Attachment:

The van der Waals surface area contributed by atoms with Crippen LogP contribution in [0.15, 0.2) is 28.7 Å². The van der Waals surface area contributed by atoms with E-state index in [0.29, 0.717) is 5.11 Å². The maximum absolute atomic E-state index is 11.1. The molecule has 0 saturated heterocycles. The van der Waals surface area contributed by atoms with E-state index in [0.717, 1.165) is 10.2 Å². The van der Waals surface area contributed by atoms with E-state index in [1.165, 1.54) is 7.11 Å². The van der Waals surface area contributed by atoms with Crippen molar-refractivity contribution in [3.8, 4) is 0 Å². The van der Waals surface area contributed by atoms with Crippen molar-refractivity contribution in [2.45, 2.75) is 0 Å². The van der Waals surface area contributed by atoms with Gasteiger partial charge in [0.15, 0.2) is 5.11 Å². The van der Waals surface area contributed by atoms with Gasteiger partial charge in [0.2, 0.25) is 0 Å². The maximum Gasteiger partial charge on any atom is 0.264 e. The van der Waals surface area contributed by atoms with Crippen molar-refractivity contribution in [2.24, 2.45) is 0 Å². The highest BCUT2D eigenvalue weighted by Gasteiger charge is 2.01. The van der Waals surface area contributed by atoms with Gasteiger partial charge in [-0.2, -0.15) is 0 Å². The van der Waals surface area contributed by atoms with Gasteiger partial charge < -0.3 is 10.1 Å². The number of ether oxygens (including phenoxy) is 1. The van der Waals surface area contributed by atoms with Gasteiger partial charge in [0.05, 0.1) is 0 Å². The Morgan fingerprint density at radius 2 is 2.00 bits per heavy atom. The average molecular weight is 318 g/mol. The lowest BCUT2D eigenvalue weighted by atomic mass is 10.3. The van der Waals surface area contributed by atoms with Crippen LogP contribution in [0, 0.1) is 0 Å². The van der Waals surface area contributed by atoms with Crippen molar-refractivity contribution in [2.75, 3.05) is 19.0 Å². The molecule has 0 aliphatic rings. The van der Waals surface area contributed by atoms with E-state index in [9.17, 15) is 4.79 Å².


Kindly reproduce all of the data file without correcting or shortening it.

The van der Waals surface area contributed by atoms with Crippen LogP contribution in [0.15, 0.2) is 28.7 Å². The van der Waals surface area contributed by atoms with E-state index in [0.29, 0.717) is 5.11 Å². The maximum absolute atomic E-state index is 11.1. The molecule has 0 saturated heterocycles. The van der Waals surface area contributed by atoms with E-state index in [0.717, 1.165) is 10.2 Å². The van der Waals surface area contributed by atoms with E-state index in [1.165, 1.54) is 7.11 Å². The van der Waals surface area contributed by atoms with Crippen molar-refractivity contribution in [3.8, 4) is 0 Å². The van der Waals surface area contributed by atoms with Crippen molar-refractivity contribution in [2.45, 2.75) is 0 Å². The van der Waals surface area contributed by atoms with Gasteiger partial charge in [0.15, 0.2) is 5.11 Å². The van der Waals surface area contributed by atoms with Gasteiger partial charge in [0.2, 0.25) is 0 Å². The maximum Gasteiger partial charge on any atom is 0.264 e. The van der Waals surface area contributed by atoms with Crippen molar-refractivity contribution in [2.24, 2.45) is 0 Å². The highest BCUT2D eigenvalue weighted by Gasteiger charge is 2.01. The van der Waals surface area contributed by atoms with Gasteiger partial charge in [-0.2, -0.15) is 0 Å². The van der Waals surface area contributed by atoms with Gasteiger partial charge < -0.3 is 10.1 Å². The number of ether oxygens (including phenoxy) is 1. The van der Waals surface area contributed by atoms with Gasteiger partial charge in [0.05, 0.1) is 0 Å². The Morgan fingerprint density at radius 2 is 2.00 bits per heavy atom. The average molecular weight is 318 g/mol. The lowest BCUT2D eigenvalue weighted by atomic mass is 10.3. The van der Waals surface area contributed by atoms with Crippen LogP contribution in [0, 0.1) is 0 Å². The van der Waals surface area contributed by atoms with Crippen molar-refractivity contribution in [2.75, 3.05) is 19.0 Å². The molecule has 0 aliphatic rings. The van der Waals surface area contributed by atoms with E-state index in [9.17, 15) is 4.79 Å².